Who wants to see a beautiful belly dancer using rumpled, wrinkled veil onstage? Nobody! Here are some tips for keeping your veils stage-worthy:
I like to keep my veils stored together with the costumes they compliment, but many belly dance costumes are so covered in rhinestones, coins, sequins and other types of bling-bling that they may snag the veil.
For local gigs, I have found that carefully folding or rolling a veil and then packing it into a gallon-sized plastic food storage bag works well for keeping my veils protected; I then slide the veil, in it’s own bag into my costume bag. If I am going out of town, or if my veil is going to be sitting in a suitcase or gig bag for hours, I roll the veil around a small cardboard tube, the kind that comes from the inside of paper towels. This seems to alleviate many of the fold lines and creases.
To cut down on wrinkles in 100% silk veils, many dancers wrap them layered with acid-free tissue paper, but even with this precaution, they wrinkle so easily, they will still probably have to be steamed or pressed before use. If you have veils that correspond with a number of costumes, you may want to store them separately. I fold them neatly and stack them into plastic containers , categorized by silk , chiffon and embellished or specialty veils. My friend Najah, a belly dance costume designer, taught me this trick: use over-the-door plastic shoe bags to store rolled veils, belly dance jewelry, finger cymbals and hip scarves in the compartments instead of shoes. This not only is a good use of space in your overly full costume closet, it makes it easy to see what color veils you have at a glance, as well as protecting the veils and your accessories.
Most veils can be hand washed- or dry cleaned if you prefer- but be wary about dry cleaning unless you know for sure that your cleaner can deal with costume pieces safely- sequins or beads can become discolored or even melt during the dry cleaning process.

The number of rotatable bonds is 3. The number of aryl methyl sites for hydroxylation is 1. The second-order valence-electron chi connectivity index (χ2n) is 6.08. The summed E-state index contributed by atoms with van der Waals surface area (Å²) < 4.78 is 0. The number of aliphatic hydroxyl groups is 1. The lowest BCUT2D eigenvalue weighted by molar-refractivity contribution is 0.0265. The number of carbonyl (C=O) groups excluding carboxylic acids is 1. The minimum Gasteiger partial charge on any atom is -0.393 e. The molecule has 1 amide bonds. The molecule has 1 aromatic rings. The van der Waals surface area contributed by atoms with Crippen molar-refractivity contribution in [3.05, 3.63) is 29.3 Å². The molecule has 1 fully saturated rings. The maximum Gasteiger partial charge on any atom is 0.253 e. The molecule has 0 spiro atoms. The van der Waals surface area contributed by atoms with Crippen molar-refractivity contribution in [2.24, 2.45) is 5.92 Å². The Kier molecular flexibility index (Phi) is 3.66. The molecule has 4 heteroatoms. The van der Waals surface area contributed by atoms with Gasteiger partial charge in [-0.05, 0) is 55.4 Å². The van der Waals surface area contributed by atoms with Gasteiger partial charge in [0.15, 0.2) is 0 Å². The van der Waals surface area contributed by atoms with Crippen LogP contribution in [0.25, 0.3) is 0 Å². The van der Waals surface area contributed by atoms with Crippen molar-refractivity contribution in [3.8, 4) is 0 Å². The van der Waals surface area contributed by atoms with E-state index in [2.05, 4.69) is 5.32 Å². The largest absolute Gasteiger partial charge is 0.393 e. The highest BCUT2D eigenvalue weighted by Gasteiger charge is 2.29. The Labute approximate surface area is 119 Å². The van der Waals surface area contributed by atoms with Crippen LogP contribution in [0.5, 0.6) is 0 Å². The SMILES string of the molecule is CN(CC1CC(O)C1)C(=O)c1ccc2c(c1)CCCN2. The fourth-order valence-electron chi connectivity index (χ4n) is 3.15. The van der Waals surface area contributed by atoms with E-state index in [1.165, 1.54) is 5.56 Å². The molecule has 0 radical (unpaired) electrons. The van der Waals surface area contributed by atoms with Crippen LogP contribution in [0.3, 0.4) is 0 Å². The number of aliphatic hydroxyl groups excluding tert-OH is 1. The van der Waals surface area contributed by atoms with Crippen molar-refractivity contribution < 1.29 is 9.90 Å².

It would be wise to do a spot check on the fabric beforehand, to make sure it won’t run or fade if washed. Many veils are manufactured in foreign countries, colored without wash-safe dye, and veils that are made of 100% silk are often hand-dyed. If your veil is embellished with sequins and beads, they will not be harmed when immersed in water during hand washing. Use cool water to wash your veils, and a very mild detergent- I use baby shampoo. I recommend using the bathtub to wash veils in, so the fabric will not wrinkle or get bunched up. Fill your bathtub with cool water, and swish the veil around gently with your hands. Drain the tub and rinse a few times, and then hang the veil to dry.
I have also successfully used Dawn detergent or commercial stain removers like Resolve, to get lipstick and even food stains (ah, the wonders of dancing at a restaurant!) out of my veils. Once again, do a spot-check to make sure that the chemicals in the stain remover will not harm or discolor your veil.
If your veil isn’t embellished on the edges, you can also safely use a clothes dryer after you wash it. Put the dryer on a cool setting, and throw in a clean towel or two to absorb the extra moisture.
Veils without bead or sequin embellishments can be ironed easily- just make sure you use a heat setting that is appropriate for the fabric so you don’t scorch the material. For plain or heavily embellished veils, you can also use a clothing steamer instead of an iron to get wrinkles out.
If you opt to iron an embellished veil, you should press around the designs, so as not to flatten or melt the embellishments. A trick that also works for ironing a veil is to lay a light towel or flannel baby blanket over your veil, and use the iron on top of the towel or blanket.
Photo by Lapis
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